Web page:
To determine if the levels of lead are a concern at this site, we evaluated the potential exposure based on a recreational use scenario. As mentioned previously, we assumed that teenage children (58 kg) are on the field for a total of 10 days per year for 5 years. PADOH calculated a conservative oral reference dose estimate that corresponds to a residential exposure to 400 mg/kg of lead in soil, and using that as a screening value, compared it to potential recreational oral exposure. Dermal exposure and inhalation of fugitive dust are not likely to contribute significantly to the hazard represented by ingestion of soil.

The estimated exposure for teenage children (58 kg) under the above described scenario is 0.00253 mg/kg/day. This is about two (2) times higher than the level considered protective of public health. In addition, blood lead levels generally rise 3-7 ug/dL for every 1,000 mg/kg increases of lead in soil [6] . Access to soil, behavioral patterns, presence of ground cover, seasonal variation of exposure conditions, and other factors may influence this relationship. Routine exposure to high levels of lead in on-site sludge adjacent to the plant building at this site may increase the body burden substantially and may cause health problems. Therefore, the level of lead (26,790 mg/kg) in the sludge (SB-45-sludge) appears to pose a public health threat in the recreational scenario previously described. PADEP plans to remediate the site to eliminate this threat.

Arsenic

In general, the concentration of arsenic in soil varies widely across the United States (U.S.), ranging from about 1 to 40 mg/kg, with an average value of about 5 mg/kg [7]. At the High Quality Polishing and Plating Site, the concentration of arsenic in on-site soils is slightly higher than the maximum concentration in U.S. soils.

Children who visit the site would be exposed to arsenic primary through ingestion. Skin contact with arsenic is not an important route of exposure because very little arsenic can enter the body through the skin [8].

Skin lesions appear to be the earliest observable sign of chronic exposure to arsenic [7]. Arsenic is recognized as a human carcinogen by the U. S. Department of Health and Human Services and the World Health Organization's International Agency for Research on Cancer. The EPA also classifies arsenic as a human carcinogen.

ATSDR has developed a chronic oral Minimal Risk Level (MRL) of 0.0003 mg/kg/day for non-cancerous health effects based on epidemiologic studies that demonstrate skin lesions in people exposed to arsenic. If teenage children (58 kg) were to be exposed to arsenic in the recreational scenario described above at the maximum soil concentration (58 mg/kg), then the estimated exposure dose would be 5.48 x 10-6 mg/kg/day. This is about 55 times lower than ATSDR's chronic oral MRL. Therefore, exposure to arsenic for recreational use scenario is not likely to cause any non-cancerous adverse health effects either for children or adults.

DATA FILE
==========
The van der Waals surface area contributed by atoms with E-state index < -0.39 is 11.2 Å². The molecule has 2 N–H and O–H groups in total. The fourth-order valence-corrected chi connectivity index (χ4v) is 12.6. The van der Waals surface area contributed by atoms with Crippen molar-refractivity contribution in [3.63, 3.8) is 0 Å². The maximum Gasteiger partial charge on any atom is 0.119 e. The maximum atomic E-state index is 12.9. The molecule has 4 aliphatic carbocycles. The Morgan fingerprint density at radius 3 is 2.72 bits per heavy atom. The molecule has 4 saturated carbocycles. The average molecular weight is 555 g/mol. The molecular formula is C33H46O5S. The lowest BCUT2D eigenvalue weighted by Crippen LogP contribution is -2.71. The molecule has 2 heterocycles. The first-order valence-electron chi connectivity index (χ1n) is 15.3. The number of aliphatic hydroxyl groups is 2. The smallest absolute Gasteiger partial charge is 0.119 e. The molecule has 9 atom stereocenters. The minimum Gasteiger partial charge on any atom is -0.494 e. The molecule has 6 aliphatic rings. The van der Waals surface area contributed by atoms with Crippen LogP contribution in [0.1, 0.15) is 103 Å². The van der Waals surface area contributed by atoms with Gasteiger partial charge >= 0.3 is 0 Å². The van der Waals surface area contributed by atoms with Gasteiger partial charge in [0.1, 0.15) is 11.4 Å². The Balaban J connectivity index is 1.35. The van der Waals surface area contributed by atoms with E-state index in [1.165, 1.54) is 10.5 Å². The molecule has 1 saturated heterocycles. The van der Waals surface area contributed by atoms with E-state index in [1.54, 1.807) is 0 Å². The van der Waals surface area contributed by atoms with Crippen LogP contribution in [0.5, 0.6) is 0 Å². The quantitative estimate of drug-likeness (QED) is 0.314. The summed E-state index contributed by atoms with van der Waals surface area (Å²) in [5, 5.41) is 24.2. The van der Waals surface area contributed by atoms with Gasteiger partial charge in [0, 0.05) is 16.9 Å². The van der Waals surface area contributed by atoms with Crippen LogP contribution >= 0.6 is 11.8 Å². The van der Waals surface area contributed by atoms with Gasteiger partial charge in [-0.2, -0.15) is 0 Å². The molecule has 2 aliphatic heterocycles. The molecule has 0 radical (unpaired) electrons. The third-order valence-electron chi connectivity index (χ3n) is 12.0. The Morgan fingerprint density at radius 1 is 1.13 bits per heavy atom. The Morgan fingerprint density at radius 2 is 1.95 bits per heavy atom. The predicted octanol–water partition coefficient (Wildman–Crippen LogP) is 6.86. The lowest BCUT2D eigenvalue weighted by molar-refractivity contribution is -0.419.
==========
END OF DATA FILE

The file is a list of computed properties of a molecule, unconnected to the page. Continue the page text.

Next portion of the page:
In order to evaluate the possible cancer risk associated with ingestion of arsenic contaminated soil, we calculated the theoretical cancer risk using EPA's CSF of 1.5 (mg/kg/day) -1 for arsenic. PADOH evaluated the cancer risk associated with exposure to arsenic for 5 years at 5.87 x 10-7mg/kg/day, or a likely increase of about 6 cancers in 10,000,000 people. The cancer estimate was calculated using conservative assumptions about frequency and duration of site use previously stated. Based upon existing data, it appears that the current levels of arsenic would not pose a significant health threat for recreational use of the site. However, since arsenic is a human carcinogen, exposure to it should be eliminated or reduced to the lowest level possible.

Copper

Copper is a reddish metal that occurs naturally in rock, soil, water, sediment and air. Its average concentration in the earth's crust is about 50 mg/kg of copper in soil. Soil generally contains between 2 and 250 mg/kg of copper, although concentrations close to 7000 mg/kg have been found near copper production facilities [9].

ATSDR has not developed a chronic oral MRL nor EPA developed a chronic oral RfD for copper [2]. However, the estimated oral exposure dose to copper through this environmental medium (sludge) is two (2) times lower than the established LOAEL in animal studies [10]. Therefore, exposure to copper for the scenario described above is not likely to cause any non-cancerous adverse health effects either for children or adults. However, children who are sensitive to copper might develop allergic reactions to even a very small amount of this chemical.

Nickel

Pure nickel is a hard, silvery-white metal, which has properties that make it very desirable for combining with other metals to form mixtures called alloys. Soil usually contains between 4mg/kg and 80 mg/kg of nickel in soil. One may be exposed to nickel in soil by skin contact, andchildren may also be exposed to nickel by eating soil. The most common adverse health effect ofnickel in humans is an allergic reaction to nickel [11].